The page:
During the call, Becerra said an estimated 6,600 cases of monkeypox have been reported throughout the country, and more than 600,000 vaccines have been delivered to localities. The United States, Becerra said, now has the capacity to administer 60,000 tests for monkeypox each week.
The Biden administration has faced criticism for not moving quickly enough to collect and distribute and for not more explicitly naming gay and bisexual men as being primarily affected by the disease. The New York Times reported this week the Department of Health & Human Services failed to act early on bulk stocks of vaccine.
“The government is now distributing about 1.1 million doses, less than a third of the 3.5 million that health officials now estimate are needed to fight the outbreak,” the Times reported. “It does not expect the next delivery, of half a million doses, until October. Most of the other 5.5 million doses the United States has ordered are not scheduled to be delivered until next year, according to the federal health agency.”
Sen. Richard Burr (R-N.C.), top Republican on the Senate Health, Education, Labor & Pensions Committee, has been among the critics of the Biden administration’s approach to the outbreak.
Although the Biden administration has issued a rudimentary plan on monkeypox, Burr said in a statement the Department of Health & Human Services hasn’t laid out an effective plan to Congress.
“I have asked HHS repeatedly for their strategic plan to combat monkeypox and have yet to receive an answer,” Burr said. “On July 13, I sent a letter to Secretary Becerra asking detailed questions about the outbreak and the Biden administration’s response. In the three weeks since that letter was sent, monkeypox cases have increased by more than 470 percent to 6,617 reported cases today. Still, the administration continues to stonewall Congress.”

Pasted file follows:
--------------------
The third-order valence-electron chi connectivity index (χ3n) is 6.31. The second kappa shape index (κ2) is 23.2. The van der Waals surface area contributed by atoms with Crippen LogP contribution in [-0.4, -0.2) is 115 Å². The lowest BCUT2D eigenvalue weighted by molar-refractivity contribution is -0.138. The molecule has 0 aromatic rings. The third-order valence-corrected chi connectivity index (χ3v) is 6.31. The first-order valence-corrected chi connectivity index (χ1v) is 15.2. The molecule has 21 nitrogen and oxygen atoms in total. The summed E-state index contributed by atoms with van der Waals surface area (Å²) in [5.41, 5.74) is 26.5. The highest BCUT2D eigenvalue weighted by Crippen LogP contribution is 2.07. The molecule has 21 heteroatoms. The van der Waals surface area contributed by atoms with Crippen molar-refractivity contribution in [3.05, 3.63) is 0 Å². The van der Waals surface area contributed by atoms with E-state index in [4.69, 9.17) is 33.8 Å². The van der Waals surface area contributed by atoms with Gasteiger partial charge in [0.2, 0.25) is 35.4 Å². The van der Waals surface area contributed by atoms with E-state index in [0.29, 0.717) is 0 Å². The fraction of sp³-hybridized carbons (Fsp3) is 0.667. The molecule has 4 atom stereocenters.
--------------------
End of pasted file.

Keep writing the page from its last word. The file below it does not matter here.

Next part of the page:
White House Press Secretary Karine Jean-Pierre defended the Biden administration’s early approach to the monkeypox Thursday under questioning from CNN during the regular briefing with reporters.
“Within two days of the first confirmed case of monkeypox in the U.S., we began deploying vaccine to states and jurisdictions and prepositioning tens of thousands of additional doses in the Strategic National Stockpile,” Jean-Pierre said. “The initial science led us to believe…based on recent past monkeypox outbreaks, that those doses would be sufficient to meet the needs of the country as what we knew at that time.”
Jean-Pierre added, however, infections diseases are dynamics and inherently predictable and the Biden administration “quickly moved” to order tens of thousands of new doses when officials saw that happening with monkeypox.
Asked by CNN whether President Biden think his administration acted urgently in its approach to monkeypox, Jean-Pierre replied, “What we’re saying to you is that I laid out how dynamic and how rapidly changing this virus has been.”
“So yes, the President has confidence in HHS, and let’s not forget, we just brought on the monkeypox coordinators, the response team, which is also going to make a difference,” Jean-Pierre added.
Jennifer Kates, director of global health & HIV policy for the Kaiser Family Foundation, was among those praising the announcement from the Biden administration.
“Monkeypox is quickly spreading throughout the United States, with significant health implications for those it impacts most – so far, primarily gay and bisexual men and other men who have sex with men – and limited supplies of treatments and vaccines,” Kates said. “This latest move by the federal government is an important one for providing new flexibilities and allowing federal, state, and local health officials to take additional actions to address the outbreak. “